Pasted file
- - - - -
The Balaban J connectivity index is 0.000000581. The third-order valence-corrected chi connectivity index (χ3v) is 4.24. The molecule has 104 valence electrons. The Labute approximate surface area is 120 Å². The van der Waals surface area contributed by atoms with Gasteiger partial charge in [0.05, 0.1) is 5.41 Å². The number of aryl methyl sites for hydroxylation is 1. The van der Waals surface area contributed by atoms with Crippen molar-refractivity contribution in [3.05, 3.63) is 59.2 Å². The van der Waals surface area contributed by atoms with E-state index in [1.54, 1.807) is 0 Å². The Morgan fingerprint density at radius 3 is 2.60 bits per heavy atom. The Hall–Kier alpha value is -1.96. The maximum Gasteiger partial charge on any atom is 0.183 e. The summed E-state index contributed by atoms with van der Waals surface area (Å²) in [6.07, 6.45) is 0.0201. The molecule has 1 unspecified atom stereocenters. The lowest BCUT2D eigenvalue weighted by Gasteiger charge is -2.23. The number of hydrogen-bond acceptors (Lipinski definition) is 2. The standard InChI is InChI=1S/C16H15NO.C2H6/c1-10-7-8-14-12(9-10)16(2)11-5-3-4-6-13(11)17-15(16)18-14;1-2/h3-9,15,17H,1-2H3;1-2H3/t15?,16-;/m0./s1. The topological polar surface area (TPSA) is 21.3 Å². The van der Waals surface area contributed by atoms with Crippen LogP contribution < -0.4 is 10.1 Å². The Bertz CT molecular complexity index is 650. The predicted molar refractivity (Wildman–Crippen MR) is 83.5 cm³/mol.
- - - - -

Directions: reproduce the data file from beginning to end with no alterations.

The Balaban J connectivity index is 0.000000581. The third-order valence-corrected chi connectivity index (χ3v) is 4.24. The molecule has 104 valence electrons. The Labute approximate surface area is 120 Å². The van der Waals surface area contributed by atoms with Gasteiger partial charge in [0.05, 0.1) is 5.41 Å². The number of aryl methyl sites for hydroxylation is 1. The van der Waals surface area contributed by atoms with Crippen molar-refractivity contribution in [3.05, 3.63) is 59.2 Å². The van der Waals surface area contributed by atoms with E-state index in [1.54, 1.807) is 0 Å². The Morgan fingerprint density at radius 3 is 2.60 bits per heavy atom. The Hall–Kier alpha value is -1.96. The maximum Gasteiger partial charge on any atom is 0.183 e. The summed E-state index contributed by atoms with van der Waals surface area (Å²) in [6.07, 6.45) is 0.0201. The molecule has 1 unspecified atom stereocenters. The lowest BCUT2D eigenvalue weighted by Gasteiger charge is -2.23. The number of hydrogen-bond acceptors (Lipinski definition) is 2. The standard InChI is InChI=1S/C16H15NO.C2H6/c1-10-7-8-14-12(9-10)16(2)11-5-3-4-6-13(11)17-15(16)18-14;1-2/h3-9,15,17H,1-2H3;1-2H3/t15?,16-;/m0./s1. The topological polar surface area (TPSA) is 21.3 Å². The van der Waals surface area contributed by atoms with Crippen LogP contribution < -0.4 is 10.1 Å². The Bertz CT molecular complexity index is 650. The predicted molar refractivity (Wildman–Crippen MR) is 83.5 cm³/mol.